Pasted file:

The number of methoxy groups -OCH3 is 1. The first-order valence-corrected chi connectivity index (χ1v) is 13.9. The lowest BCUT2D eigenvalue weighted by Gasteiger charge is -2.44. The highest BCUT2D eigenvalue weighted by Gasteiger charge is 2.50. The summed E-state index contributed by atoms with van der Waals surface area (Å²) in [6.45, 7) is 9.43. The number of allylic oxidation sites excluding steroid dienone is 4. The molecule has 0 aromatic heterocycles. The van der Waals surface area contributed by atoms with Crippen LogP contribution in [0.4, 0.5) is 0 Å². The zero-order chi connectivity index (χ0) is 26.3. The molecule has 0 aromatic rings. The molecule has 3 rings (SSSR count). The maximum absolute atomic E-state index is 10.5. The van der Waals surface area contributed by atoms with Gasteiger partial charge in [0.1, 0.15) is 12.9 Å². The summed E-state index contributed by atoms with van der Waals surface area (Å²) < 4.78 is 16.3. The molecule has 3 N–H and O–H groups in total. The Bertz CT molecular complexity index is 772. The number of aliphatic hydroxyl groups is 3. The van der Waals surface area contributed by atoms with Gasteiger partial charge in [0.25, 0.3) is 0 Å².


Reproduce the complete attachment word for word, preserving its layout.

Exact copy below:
The number of methoxy groups -OCH3 is 1. The first-order valence-corrected chi connectivity index (χ1v) is 13.9. The lowest BCUT2D eigenvalue weighted by Gasteiger charge is -2.44. The highest BCUT2D eigenvalue weighted by Gasteiger charge is 2.50. The summed E-state index contributed by atoms with van der Waals surface area (Å²) in [6.45, 7) is 9.43. The number of allylic oxidation sites excluding steroid dienone is 4. The molecule has 0 aromatic heterocycles. The van der Waals surface area contributed by atoms with Crippen LogP contribution in [0.4, 0.5) is 0 Å². The zero-order chi connectivity index (χ0) is 26.3. The molecule has 0 aromatic rings. The molecule has 3 rings (SSSR count). The maximum absolute atomic E-state index is 10.5. The van der Waals surface area contributed by atoms with Gasteiger partial charge in [0.1, 0.15) is 12.9 Å². The summed E-state index contributed by atoms with van der Waals surface area (Å²) < 4.78 is 16.3. The molecule has 3 N–H and O–H groups in total. The Bertz CT molecular complexity index is 772. The number of aliphatic hydroxyl groups is 3. The van der Waals surface area contributed by atoms with Gasteiger partial charge in [0.25, 0.3) is 0 Å².